1. Alicia Boole Stott

      Alicia was the only Boole sister to inherit the mathematical career of her parents, although her mother Mary Everest Boole had brought up all of her five children from an early age 'to acquaint them with the flow of geometry' by projecting shapes onto paper, hanging pendulums etc. She was first exposed to geometric models by her brother-in-law Charles Howard Hinton when she was 17, and developed the ability to visualise in a fourth dimension. She found that there were exactly six regular polytopes in four dimensions and that they are bounded by 5, 16 or 600 tetrahedra, 8 cubes, 24 octahedra or 120 dodecahedra.

  12. Sep 2021
    1. We teachers can help our students with this. Let them know when the most difficult work is coming. Help them prepare for that work, then admit that the challenge is real and it is difficult.

      But let's also be aware of the all-too-prevalent math shaming that occurs when we say "math is difficult". That definitely isn't productive.

  13. Aug 2021
  14. Jun 2021
    1. cheap trick

      Does Morningstar think that math too suffers from the same issues he finds in critical theory, or just Godel's incompleteness theorem (I'm assuming that's what Morningstar is alluding to)? Explore a deep discussion about whether Godel's incompleteness theorem is a cheap trick.

  15. Apr 2021
  16. Mar 2021
    1. In computer science, a tree is a widely used abstract data type that simulates a hierarchical tree structure

      a tree (data structure) is the computer science analogue/dual to tree structure in mathematics

    1. I'd say an equation is anything with an equals sign in it; a formula is an equation of the form A= stuffA= stuffA={\rm\ stuff} where AAA does not appear among the stuff on the right side.
    2. I think that over time the distinction is lost. My math teacher, 35 years ago stated "formulas are used in chemistry, in math we have equations". To this day, the word 'formula' in math seems wrong, but I'd accept it's used commonly.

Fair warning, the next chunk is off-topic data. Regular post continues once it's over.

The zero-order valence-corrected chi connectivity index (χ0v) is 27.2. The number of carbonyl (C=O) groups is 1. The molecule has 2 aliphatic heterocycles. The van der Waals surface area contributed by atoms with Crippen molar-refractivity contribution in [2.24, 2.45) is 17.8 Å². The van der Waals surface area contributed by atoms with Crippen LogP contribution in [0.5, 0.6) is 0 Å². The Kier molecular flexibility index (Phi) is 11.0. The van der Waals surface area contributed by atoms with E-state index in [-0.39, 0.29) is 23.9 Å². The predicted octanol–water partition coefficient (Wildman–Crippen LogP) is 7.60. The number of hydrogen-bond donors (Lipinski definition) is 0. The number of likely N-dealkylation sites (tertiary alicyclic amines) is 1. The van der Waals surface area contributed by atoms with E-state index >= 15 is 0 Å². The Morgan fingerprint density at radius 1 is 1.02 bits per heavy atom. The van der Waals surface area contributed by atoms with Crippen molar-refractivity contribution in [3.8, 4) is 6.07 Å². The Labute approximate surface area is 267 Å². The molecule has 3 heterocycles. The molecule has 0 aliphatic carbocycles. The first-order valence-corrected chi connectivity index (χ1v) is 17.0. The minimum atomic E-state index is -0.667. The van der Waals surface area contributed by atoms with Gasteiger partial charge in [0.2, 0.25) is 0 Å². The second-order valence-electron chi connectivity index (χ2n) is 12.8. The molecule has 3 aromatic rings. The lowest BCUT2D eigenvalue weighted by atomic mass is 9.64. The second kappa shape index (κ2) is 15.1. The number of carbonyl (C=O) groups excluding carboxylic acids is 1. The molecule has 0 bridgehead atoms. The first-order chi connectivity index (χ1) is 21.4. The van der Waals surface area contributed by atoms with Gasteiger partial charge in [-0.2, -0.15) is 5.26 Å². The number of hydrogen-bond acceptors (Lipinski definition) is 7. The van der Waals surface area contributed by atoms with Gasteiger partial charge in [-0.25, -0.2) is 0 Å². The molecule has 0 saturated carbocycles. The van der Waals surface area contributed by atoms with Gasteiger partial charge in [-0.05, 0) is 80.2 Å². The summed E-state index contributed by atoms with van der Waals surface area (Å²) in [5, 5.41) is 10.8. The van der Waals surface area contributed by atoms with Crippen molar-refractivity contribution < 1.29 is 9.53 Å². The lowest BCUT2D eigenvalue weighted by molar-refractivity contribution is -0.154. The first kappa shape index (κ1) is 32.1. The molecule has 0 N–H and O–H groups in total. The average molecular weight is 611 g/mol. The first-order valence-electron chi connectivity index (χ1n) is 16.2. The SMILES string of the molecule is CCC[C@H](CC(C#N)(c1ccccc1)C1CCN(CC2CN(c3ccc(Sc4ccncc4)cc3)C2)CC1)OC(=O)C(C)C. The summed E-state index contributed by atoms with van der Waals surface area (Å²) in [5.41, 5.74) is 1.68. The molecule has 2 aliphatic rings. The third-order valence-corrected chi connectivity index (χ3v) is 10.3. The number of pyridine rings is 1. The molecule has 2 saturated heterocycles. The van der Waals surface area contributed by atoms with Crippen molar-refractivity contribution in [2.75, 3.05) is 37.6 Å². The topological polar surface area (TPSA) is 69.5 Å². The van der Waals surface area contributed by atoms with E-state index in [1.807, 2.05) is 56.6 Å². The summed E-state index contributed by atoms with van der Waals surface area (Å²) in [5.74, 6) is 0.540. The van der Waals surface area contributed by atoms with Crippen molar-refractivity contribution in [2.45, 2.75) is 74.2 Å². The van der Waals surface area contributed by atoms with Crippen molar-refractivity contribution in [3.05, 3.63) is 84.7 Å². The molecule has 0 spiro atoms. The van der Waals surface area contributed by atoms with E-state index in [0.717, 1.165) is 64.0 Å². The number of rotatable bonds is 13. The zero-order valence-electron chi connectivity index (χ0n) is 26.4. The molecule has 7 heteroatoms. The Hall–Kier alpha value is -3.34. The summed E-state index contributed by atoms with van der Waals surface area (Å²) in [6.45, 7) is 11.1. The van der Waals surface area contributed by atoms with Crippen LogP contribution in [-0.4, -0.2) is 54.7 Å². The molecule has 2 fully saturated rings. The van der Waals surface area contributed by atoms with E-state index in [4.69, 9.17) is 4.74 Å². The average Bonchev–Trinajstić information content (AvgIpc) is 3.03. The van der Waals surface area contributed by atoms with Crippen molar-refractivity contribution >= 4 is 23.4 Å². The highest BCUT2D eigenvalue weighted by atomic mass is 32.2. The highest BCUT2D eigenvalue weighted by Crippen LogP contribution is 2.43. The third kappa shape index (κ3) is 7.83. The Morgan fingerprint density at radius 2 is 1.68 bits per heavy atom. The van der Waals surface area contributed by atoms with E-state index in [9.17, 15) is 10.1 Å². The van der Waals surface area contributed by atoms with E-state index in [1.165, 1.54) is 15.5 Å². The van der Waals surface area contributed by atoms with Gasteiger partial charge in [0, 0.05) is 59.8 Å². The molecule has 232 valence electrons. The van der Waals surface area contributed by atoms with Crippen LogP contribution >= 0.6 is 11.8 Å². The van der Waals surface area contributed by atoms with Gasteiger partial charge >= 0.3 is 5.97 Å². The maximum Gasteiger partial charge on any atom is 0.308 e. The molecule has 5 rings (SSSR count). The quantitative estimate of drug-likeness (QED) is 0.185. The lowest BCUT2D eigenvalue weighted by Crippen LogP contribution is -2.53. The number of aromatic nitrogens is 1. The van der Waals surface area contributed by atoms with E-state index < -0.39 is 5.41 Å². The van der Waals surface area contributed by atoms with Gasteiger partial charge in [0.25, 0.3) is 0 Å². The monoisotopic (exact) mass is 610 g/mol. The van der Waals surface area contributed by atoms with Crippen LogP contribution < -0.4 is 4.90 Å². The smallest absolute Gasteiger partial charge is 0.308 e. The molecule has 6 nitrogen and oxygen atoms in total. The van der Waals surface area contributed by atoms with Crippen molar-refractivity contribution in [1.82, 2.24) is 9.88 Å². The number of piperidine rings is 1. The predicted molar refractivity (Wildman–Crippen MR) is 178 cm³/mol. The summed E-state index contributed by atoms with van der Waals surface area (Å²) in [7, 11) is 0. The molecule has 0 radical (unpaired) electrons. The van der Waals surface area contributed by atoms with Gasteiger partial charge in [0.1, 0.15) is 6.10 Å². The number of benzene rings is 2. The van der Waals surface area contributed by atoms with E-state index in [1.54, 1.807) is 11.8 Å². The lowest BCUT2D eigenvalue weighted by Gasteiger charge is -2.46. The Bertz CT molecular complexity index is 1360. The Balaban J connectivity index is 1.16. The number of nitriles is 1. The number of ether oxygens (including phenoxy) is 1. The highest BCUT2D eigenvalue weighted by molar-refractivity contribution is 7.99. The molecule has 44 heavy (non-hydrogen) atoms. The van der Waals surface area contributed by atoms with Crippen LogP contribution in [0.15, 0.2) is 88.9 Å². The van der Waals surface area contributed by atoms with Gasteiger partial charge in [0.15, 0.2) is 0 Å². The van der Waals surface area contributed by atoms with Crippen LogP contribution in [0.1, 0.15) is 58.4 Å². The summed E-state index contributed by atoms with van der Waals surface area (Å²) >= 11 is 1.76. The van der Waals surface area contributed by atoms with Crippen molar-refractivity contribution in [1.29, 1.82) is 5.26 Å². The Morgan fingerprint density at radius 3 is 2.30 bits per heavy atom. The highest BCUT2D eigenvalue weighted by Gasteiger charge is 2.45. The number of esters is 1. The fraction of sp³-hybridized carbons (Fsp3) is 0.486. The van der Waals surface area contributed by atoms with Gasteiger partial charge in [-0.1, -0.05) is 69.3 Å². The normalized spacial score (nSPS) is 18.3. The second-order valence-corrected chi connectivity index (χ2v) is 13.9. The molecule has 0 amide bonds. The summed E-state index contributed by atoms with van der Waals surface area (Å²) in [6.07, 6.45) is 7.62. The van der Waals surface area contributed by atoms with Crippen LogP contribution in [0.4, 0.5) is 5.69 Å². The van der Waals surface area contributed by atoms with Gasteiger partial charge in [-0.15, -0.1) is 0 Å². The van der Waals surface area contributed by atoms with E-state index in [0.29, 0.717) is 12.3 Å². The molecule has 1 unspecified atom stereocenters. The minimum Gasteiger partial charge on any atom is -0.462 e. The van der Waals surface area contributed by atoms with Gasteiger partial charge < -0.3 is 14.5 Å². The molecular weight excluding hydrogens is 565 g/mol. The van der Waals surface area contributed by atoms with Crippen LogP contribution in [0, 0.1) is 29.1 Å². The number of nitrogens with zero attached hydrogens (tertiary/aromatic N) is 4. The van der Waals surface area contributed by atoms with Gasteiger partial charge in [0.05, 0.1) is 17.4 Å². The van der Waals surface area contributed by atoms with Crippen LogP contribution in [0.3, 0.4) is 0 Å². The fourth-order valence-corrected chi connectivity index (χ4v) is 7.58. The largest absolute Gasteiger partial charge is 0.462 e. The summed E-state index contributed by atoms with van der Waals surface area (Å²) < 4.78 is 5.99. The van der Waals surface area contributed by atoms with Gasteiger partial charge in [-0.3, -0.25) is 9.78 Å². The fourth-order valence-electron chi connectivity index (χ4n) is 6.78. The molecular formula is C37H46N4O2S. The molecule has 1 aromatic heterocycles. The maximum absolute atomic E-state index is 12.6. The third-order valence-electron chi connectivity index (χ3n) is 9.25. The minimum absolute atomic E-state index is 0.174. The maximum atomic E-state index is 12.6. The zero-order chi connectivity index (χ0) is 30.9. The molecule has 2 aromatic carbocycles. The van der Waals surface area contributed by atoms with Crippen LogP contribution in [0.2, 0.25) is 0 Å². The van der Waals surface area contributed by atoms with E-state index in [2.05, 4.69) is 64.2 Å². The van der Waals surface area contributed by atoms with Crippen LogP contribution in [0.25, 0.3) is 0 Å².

3. An equation is meant to be solved, that is, there are some unknowns. A formula is meant to be evaluated, that is, you replace all variables in it with values and get the value of the formula.
    4. The key idea is that the equation captures not just the ingredients of the formula, but also the relationship between the different ingredients.
  17. Feb 2021
    1. In fact, the Product comonad is just the dual of the Writer monad and effectively the same as the Reader monad (both discussed below)
      • Establish the number of Rubik's cube combinations.
      • Establish "algorithm" capabilities based on the x12 "impossible" cubes.
      • "Signmaster notation" for describing algorithm moves.
      • x2 links to youtube tutorials.
    1. (The forms !=, /= or <> are generally used in programming languages where ease of typing and use of ASCII text is preferred.) x ≈ y means x is approximately equal to y. This may also be written ≃, ≅, ~, ♎ (Libra Symbol), or ≒. G ≈ H means that group G is isomorphic (structurally identical) to group H.

      what does that have to do with this game?

    1. Critical and creative thinkers engage in active planning and forethought to set goals, outline strategies, and determine the best methods through which they can achieve their goals

      Head Scratcher: How are we promoting critical and creative thinkers in our instruction?